Recent Posts by Jenn Oliver

Gluten-Free Recipe Conversions – Strategies for Substitutions

Published by Friday, August 9, 2013 Permalink 0

Jenn Oliver, Culinary Chemist, The Rambling EpicureCulinary Chemistry: Gluten-Free Recipe Conversions – Strategies for Substitutions

by Jenn Oliver

From the archives

When my husband and I first started cooking gluten free in our kitchen, we mainly focused on one type of meal — those that were naturally gluten free.

The naturally gluten-free foods were the easiest to cook from scratch because they required no substitutions at all — risottos, fresh fruit, vegetables, custards & puddings, stir fry, roasted potatoes, homemade “chips”, salads, fresh steamed fish, bean stews, meringues, and even a macaron attempt or two. As a beginner to the gluten-free world nearly five years ago, I was thrilled with how many foods we could make without ever having to worry about an ingredient on a package label that could be harmful to my husband’s health.  As long as we cooked from entirely fresh ingredients and avoided anything that came in a package or required flour, we were fine — and what a great variety we had to choose from!

But it didn’t take long before my husband would say, “You know, I really miss pizza,” or “Wouldn’t it be nice to have a thick creamy gravy to go on mashed potatoes sometime?” It was inevitable, really, that shunning all things flour-related was bound to cause waxing nostalgia for the meals we no longer ate. While it was great to get our feet wet by starting with the easy gluten-free meals that didn’t require any substitutions or extra thought, it seemed wrong to deprive ourselves completely of other foods that we enjoyed.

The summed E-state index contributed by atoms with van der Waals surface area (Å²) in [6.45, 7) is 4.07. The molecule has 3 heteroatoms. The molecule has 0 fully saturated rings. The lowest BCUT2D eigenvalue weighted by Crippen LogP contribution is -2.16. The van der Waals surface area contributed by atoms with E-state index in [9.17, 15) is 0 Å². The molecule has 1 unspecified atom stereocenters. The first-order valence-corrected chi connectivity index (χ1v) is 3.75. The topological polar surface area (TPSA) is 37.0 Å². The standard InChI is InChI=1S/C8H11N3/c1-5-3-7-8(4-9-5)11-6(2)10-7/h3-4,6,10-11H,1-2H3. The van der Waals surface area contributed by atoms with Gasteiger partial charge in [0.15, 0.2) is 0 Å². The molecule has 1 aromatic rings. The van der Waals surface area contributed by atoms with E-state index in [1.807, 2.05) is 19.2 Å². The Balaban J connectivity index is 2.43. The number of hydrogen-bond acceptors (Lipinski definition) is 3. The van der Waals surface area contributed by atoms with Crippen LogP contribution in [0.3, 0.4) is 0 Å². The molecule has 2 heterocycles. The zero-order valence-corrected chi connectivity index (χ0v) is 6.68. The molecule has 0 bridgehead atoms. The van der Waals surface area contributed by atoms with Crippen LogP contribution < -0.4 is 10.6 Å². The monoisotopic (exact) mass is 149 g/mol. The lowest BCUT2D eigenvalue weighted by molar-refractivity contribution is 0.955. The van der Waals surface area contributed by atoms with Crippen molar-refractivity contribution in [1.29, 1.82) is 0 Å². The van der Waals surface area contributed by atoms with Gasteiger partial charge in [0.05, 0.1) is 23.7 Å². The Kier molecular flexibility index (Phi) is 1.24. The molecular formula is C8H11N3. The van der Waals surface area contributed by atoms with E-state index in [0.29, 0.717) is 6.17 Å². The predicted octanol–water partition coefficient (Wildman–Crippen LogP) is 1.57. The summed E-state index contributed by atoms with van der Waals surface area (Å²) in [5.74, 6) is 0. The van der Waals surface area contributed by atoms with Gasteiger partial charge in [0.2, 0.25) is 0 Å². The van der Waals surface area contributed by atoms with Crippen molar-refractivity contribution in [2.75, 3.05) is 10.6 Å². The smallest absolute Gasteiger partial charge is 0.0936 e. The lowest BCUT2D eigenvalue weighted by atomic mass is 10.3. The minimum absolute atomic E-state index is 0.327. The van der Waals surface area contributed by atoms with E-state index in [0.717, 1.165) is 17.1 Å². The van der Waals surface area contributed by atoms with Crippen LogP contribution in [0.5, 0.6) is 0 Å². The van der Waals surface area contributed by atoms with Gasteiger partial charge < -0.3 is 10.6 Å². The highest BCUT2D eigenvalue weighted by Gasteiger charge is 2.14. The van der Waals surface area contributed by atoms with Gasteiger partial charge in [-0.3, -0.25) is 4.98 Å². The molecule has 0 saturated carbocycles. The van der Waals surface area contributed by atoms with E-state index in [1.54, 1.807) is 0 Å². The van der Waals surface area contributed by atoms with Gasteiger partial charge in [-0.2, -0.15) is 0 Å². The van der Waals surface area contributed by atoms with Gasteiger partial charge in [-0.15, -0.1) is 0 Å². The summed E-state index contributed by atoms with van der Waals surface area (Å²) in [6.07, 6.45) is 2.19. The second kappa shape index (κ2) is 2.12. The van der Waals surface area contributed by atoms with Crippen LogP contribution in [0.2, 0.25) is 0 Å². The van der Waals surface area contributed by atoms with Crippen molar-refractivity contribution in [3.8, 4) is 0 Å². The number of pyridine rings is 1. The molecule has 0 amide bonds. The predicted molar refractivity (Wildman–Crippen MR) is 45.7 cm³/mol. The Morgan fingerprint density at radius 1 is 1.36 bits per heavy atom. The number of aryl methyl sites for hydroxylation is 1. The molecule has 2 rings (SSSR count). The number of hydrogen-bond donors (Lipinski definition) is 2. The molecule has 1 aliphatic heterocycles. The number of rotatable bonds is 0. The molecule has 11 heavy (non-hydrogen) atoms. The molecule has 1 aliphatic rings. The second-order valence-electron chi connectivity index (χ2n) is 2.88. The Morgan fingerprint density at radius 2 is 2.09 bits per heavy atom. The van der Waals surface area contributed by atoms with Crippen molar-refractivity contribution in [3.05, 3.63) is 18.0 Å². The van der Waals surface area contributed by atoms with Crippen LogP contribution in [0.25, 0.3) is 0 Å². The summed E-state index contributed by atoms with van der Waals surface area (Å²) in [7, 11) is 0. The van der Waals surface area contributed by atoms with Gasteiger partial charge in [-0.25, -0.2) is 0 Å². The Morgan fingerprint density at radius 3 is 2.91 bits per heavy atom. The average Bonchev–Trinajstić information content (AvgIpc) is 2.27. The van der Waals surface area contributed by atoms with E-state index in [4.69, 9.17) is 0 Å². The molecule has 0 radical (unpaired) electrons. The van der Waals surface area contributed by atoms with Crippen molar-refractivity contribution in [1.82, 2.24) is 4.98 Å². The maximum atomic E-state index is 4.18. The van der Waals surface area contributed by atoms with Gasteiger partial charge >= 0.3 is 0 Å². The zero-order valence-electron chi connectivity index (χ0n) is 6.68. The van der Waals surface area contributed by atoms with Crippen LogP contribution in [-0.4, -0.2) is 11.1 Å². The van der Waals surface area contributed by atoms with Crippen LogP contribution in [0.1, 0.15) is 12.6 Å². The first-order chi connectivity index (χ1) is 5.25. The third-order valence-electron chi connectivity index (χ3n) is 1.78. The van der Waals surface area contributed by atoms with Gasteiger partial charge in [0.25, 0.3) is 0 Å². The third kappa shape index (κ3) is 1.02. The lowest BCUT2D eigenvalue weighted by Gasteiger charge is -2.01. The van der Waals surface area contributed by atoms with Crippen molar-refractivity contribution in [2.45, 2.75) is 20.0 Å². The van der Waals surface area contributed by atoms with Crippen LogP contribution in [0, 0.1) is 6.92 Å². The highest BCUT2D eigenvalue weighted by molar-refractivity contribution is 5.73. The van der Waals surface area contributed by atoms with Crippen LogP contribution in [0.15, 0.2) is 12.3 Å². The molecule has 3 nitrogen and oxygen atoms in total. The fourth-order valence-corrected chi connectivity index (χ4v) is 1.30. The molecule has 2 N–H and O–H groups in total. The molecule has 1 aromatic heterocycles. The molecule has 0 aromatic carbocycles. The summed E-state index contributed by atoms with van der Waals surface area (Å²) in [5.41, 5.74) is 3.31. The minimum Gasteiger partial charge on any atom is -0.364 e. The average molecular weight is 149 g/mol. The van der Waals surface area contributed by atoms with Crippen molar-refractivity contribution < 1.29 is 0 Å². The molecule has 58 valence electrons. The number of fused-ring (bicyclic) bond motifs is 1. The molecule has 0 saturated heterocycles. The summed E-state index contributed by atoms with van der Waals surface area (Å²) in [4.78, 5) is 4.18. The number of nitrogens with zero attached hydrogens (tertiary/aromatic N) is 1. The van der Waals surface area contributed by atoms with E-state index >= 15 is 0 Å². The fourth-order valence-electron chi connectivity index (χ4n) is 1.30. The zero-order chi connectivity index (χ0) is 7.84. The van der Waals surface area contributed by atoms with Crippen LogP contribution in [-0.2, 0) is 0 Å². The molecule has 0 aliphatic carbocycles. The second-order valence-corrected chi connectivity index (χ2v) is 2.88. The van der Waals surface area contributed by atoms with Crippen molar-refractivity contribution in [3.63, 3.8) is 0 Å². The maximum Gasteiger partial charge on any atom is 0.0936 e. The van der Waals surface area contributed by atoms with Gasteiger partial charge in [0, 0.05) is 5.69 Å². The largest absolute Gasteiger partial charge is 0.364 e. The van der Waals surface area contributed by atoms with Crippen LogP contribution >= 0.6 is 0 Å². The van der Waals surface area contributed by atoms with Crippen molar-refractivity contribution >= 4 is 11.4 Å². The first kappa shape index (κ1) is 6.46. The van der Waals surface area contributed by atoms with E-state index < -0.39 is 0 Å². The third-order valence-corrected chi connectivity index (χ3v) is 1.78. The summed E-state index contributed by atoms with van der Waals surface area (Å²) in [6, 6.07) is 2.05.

I set out on a mission of sorts to figure out how to convert our favorite foods to gluten free, where I found a veritable “Wild West” frontier land when it came to recipes — myriad flour blends and formulas either in packages on grocery store shelves or listed in books, none of which explained how they came to be or why they worked, often calling for expensive and elusive ingredients. It all seemed like some esoteric recipe voodoo.

I decided instead to create my own blends, first categorizing the various alternative flours and ingredients by texture and coarseness, and then quickly realizing that while those aspects do play a role in the end product, the key factor was in fact not the texture, but the starch, protein, and fat content, as these are the things that determine most how a flour will behave in a recipe. I can’t say I get a perfect product every single time on the first try, but the turning point in my success was when I started looking into exactly what I was replacing with my gluten-free flour blends.

Sometimes it really is the gluten that needs to be emulated, such as in a bread recipe, where the developed network of gluten in conventional breads actively works to trap the air pockets made by the yeast, allowing the bread to rise. Techniques for mimicking this include adding other leavening agents to help account for the fact that some of the air will indeed escape before the bread is done, or adding binding agents to help trap the air that is formed — and maybe even a combination of both of these techniques.